Released: September 1st 2003
Cycles is brought to us fans by Brian K. Vaughn (Saga, Paper Girls, The Runaways, Doctor Strange: The Oath), Pia Guerra (Doctor Who: The Forgotten, Simpsons Comics), and Jose Marzan Jr (Action Comics, Final Night, Nightwing), which is fantastic considering they’re the original team. I haven’t peeked yet, but I hope they remain the core team for all ten volumes.
And so onward goes my journey to read through Y: The Last Man. It’s still been an emotional ride, though at this point I don’t think there’s any new warnings I need to bring up (though I have no doubt that’ll change in the future). It’s just as heavy as the first volume; half of entire population (human and animal) is dead. Cleanup is still in progress (lot of men without families to take care of that themselves, which is a sad thought, really). The creative team has done a wonderful job pointing out all the little details and changes that would occur from an event like this. This volume focuses on one in particular, but I won’t jump to that right yet.
The more I’m reading Y, the more I think I understand Yorick. It’s ironic, in a way, that he’s the one man that survived. His hang-ups about sex (and more importantly, sperm) could potentially be a huge hindrance in this case. I adore that he’s so dedicated to his girlfriend/fiancé, and that he doesn’t want to cheat on her. But dare I say there are other ways? There doesn’t need to be sex involved in order to have the human race get another jump start. Either he’s refusing to see it from this angle, or it legitimately hasn’t occurred to him. I’m not sure which it is here, but I am certain that it’ll be made clear in time.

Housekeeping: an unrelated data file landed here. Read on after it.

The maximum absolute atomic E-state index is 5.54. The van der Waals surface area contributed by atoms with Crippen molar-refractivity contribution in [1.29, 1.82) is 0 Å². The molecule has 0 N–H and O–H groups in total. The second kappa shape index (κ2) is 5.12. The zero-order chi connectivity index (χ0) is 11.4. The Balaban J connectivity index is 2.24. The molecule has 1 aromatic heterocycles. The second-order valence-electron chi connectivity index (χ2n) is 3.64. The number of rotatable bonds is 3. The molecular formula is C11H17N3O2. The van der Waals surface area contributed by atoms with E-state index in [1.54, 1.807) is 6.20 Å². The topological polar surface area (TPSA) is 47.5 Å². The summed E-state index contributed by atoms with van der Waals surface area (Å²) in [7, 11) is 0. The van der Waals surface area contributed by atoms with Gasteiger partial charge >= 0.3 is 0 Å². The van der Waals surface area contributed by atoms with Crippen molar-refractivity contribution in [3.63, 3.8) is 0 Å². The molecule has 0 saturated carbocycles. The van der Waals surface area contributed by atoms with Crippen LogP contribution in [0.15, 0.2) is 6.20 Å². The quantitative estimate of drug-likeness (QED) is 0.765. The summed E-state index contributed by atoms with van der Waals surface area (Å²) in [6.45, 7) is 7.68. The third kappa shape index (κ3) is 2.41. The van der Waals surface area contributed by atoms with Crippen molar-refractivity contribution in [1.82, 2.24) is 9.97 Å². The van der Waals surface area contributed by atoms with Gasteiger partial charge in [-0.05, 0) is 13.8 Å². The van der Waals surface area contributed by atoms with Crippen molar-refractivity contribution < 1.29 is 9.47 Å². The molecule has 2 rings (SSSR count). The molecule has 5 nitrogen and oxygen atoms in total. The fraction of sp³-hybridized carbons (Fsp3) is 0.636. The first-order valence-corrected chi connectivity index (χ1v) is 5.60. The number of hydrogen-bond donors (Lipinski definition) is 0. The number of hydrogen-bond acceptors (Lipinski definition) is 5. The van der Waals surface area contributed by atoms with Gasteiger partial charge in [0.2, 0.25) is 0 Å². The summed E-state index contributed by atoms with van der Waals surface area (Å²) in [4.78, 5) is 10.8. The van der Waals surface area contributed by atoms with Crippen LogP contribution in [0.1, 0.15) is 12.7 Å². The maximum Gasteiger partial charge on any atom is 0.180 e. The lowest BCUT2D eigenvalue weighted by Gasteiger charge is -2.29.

Another thing I’ve learned; as with many of Brian K. Vaughn’s works, is be very careful who you grow attached to. In this post-apocalyptic world there’s really no guarantee of survival. I feel relatively safe being attached to Yorick (though I accept that there’s a good chance he’ll die in the end, or that his girlfriend/fiancé may be dead), Ampersand, and 355. I think I would riot if 355 or Ampersand died, more so for the latter. As far as I’m concerned though anybody else is fair game (and not because I wish it, simply because I know better).
I enjoyed the revelation about the town called Marrisville. Not only is it a unique twist, but it shows us there are so many other factors at play that can be easily overlooked. How many women were in that situation but were instead left there? It’s a horrifying thought, and frankly one I wish Yorick had thought through (though truly it’s likely too late for them even if he did put two and two together).
I’m curious about where things are going to go with Hero. Without the continued brainwashing, if she going to revert back to her normal self, or is she going to become the new antagonist? I could see potentially stepping up and taking control of the Amazons. I think that could possibly make them more dangerous too, which is saying something. I’m not sure how I feel about that to be honest. Hero is quickly becoming one of those characters you love to hate.
Oh! And the final revelation? The one that only last a couple of pages? I’m so happy about it. It makes sense, as well as being statistically likely. I can’t wait to see where that leads us, or how quickly they become major characters (if at all).
I can’t wait to start reading One Small Step, luckily for me I’m majorly behind, so I can hop right to it after I finish writing this review. The advantages of reading older series, I suppose.